Category Archives: Jesus Christ

After the Gifts Have Been Opened (A Christmas Reflection)

I’ve come to the conclusion that Christmas is unfair.


We’ve spent a lot of energy shopping for the perfect gifts for our children.

Our kids spent a lot of energy thinking about the perfect gifts for themselves.


We spent hundreds of dollars on gifts for our children.

Our kids are about to spend money that they got for Christmas.


For our kids, Christmas has been a wonderful, thrilling time.

For us, Christmas has been a stressful, tiring time.


But we did it joyfully…because we love them.


Yes, I am convinced that Christmas is unfair.


And that’s not so bad, because…


Our Heavenly Father spent a lot of time thinking about us.

We spent a lot of time thinking about ourselves.


Our Heavenly Father offered the perfect gift, His Son, for us.

We offered Him nothing but sin, shame, and brokenness.


Our Heavenly Father ordained His Son’s atoning death for us,

While we pridefully maintained our own innocence.


But He did it joyfully…because He loves us.


(c) Brett A. Maragni, 2013

Book Review: “Jesus is _________________.” by Judah Smith


I’ll be honest. There are four reasons why I wasn’t expecting much out of this book: (1) The title and subtitle. The blank in the title kind of scared me. Does this mean he is going to promote Jesus as whatever you want/need Him to be? And the subtitle? “Find a New Way to Be Human”? I don’t think people need a find a new way to be human; I think people need to be saved! (2) I looked at Judah’s picture on the back and googled his name and saw a couple of other pictures of him and my first impression is that he was one of those “cool” hipster pastors who spent more time contemplating his wardrobe than meditating on God’s truths. (3) Foreword by Bubba Watson, 2012 Masters Champion. I prefer “Foreword by J. I. Packer” if that tells you anything. I tend to roll my eyes at a pro athlete endorsing a book on Christology. (4) Based on the above, and probably throw in a little bit of my impression of the colorful design of the book, and I was fully expecting something shallow and surface-level.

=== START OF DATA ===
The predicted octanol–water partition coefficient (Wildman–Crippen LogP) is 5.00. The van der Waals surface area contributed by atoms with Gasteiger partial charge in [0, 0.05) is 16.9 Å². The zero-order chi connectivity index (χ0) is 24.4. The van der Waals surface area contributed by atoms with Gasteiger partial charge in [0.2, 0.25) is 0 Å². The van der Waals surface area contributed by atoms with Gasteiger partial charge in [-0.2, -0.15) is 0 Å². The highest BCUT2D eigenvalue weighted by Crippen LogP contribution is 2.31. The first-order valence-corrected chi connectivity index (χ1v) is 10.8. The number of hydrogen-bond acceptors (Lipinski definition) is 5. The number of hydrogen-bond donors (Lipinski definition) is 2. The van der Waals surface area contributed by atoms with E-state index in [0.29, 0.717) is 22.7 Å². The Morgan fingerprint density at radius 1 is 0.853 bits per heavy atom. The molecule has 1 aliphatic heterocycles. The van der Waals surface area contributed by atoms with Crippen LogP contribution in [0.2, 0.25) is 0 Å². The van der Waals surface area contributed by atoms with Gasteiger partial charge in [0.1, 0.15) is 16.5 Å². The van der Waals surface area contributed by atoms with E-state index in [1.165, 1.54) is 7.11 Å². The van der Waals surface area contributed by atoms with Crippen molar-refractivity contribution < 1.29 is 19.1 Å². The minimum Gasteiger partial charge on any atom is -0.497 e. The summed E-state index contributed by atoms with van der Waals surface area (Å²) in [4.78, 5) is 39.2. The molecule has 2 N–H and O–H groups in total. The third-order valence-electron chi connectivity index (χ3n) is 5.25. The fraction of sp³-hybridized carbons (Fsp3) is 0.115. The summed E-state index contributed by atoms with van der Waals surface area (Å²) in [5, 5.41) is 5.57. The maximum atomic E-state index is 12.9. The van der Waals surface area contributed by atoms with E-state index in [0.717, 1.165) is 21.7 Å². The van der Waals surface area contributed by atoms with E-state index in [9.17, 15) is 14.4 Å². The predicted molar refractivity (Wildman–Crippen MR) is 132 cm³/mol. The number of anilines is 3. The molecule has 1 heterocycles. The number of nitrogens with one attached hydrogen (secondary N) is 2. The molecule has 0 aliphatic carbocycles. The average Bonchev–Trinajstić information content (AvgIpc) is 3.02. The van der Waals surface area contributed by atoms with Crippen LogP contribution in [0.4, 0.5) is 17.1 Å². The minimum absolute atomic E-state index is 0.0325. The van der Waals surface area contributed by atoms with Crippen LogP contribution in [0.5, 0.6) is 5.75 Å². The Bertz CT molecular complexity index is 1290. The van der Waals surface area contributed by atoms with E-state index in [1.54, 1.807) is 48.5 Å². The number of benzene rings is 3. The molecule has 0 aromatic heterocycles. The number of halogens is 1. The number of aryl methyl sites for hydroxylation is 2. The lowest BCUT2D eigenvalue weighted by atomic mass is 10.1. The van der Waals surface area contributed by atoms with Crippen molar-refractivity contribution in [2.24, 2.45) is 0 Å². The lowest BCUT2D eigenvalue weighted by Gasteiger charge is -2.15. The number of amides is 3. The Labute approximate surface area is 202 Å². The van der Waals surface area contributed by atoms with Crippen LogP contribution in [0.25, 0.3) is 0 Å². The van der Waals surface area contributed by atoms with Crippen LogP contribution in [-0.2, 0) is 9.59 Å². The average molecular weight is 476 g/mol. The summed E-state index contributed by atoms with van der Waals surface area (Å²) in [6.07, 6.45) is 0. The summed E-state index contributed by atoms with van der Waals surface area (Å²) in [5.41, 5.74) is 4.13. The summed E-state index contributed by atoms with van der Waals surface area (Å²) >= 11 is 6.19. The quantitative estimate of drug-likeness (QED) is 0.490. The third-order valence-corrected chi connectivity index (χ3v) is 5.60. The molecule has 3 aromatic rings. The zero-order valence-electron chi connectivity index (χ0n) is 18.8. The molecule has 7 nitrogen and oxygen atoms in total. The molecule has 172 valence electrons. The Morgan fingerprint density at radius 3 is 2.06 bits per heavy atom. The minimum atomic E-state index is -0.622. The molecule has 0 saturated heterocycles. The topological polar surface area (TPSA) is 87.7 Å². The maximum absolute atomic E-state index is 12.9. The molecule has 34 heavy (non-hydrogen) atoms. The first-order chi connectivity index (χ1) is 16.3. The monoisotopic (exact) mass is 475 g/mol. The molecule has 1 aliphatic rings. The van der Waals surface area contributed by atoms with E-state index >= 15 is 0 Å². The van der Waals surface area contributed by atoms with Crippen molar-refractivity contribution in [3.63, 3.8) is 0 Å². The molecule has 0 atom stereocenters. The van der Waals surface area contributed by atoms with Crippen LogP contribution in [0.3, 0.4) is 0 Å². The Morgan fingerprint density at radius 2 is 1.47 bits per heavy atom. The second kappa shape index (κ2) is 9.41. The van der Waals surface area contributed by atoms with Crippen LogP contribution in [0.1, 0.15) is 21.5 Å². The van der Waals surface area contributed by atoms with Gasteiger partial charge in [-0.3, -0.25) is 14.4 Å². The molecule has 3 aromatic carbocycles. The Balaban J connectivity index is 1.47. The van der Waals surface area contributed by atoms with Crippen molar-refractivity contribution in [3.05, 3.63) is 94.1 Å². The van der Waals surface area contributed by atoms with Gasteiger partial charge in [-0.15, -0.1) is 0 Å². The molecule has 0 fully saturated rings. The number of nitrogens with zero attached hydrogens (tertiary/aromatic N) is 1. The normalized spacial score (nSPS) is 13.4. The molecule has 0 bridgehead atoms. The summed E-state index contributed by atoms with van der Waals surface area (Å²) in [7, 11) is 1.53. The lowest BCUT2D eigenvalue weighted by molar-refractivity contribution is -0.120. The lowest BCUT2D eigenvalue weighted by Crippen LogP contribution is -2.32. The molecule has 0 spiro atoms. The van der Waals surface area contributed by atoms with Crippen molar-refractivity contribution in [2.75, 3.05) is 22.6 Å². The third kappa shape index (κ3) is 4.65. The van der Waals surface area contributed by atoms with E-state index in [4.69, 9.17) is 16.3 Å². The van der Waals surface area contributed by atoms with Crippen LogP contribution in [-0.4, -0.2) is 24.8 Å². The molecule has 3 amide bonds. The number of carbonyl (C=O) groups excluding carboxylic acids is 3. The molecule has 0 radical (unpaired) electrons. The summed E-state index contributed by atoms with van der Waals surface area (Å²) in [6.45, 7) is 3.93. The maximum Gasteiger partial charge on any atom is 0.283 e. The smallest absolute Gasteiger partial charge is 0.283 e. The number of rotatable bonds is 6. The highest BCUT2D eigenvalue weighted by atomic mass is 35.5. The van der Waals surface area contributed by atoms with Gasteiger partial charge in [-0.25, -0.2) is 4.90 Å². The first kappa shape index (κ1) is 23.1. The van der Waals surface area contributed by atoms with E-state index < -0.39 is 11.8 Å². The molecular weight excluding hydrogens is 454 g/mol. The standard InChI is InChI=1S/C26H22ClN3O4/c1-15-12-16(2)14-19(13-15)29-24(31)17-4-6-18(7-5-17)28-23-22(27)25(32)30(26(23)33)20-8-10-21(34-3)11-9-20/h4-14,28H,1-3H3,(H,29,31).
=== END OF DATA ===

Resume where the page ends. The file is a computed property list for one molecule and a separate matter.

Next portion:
I was wrong. I was completely caught off guard by the power of this book. Sure, there were times when I wished Smith would have provided a little more theological precision and clarity, especially regarding the depravity of man. But that didn’t keep me from drinking in the fresh and clear ways in which Smith communicated the love and grace of God. 1st John 4:16 says, “And so we know and rely on the love God has for us.” In this book, Judah Smith has certainly helped train my eye on God’s love for me.

If you are someone who wasn’t ever loved well, or if you were raised in an environment which was legalistic and rigid, filled with rules, or if you simply struggle to believe that God could truly love someone who has sinned so much, I urge you to get this book and soak in it’s refreshing message. Here are some examples of Gospel-centered statements that can help liberate you to enjoy God’s love:

“Even in our darkest moments of sin and self-centeredness, God still loves us.” – p. 46

“Our righteousness doesn’t depend on our present performance but on Jesus’s finished performance.” – p. 68

“God isn’t just willing to forgive sinners – he is passionate about it.” – p. 73

“God is just as pleased with us as he is with his Son.” – p. 76

“If we have faith in Jesus and his work on the cross, then we are as righteous right now as we ever need to be. We can’t add to it, and we can’t take away from it.” – p. 101

These are just a few of the many gems found in “Jesus is ___________.”

BTW, I received this book free from the publisher. I was not required to write a positive review. The opinions I have expressed are my own. I am disclosing this in accordance with the Federal Trade Commission’s 16 CFR, Part 255.

WDJLL – What Did Jesus Look Like?

Ok, so we all know what the Hollywood and Sunday School Jesus look like – pretty much the same white guy with the gentle, endearing smile and the long flowing hair.

Well, forget that image. Three things we are pretty certain are not true about our modern idea of the physical looks of Jesus of Nazareth:

1. Jesus did not have long hair. Otherwise the apostle Paul would have had to qualify his statement to the Corinthian church:

Does not nature itself teach you that if a man wears long hair it is a disgrace for him…? – 1 Corinthians 11.14, ESV

2. Jesus was not European white. He was from the ancient mediterranean, which meant that he most likely had dark olive skin.

3. By today’s standards he was not tall nor especially attractive. In fact there was nothing about him physically that would cause him to really stand out from the crowd. Isaiah the prophet said of him:

…he had no form or majesty that we should look at him, and no beauty that we should desire him… – Isa. 53:2, ESV

From studying skeletal remains from the 1st Century, archaeologists have concluded that the average male of Christ’s time was barely over 5 feet tall (5’1″) and weighed in at about 110 lbs.

For more details, check out Justin Taylor’s fascinating post.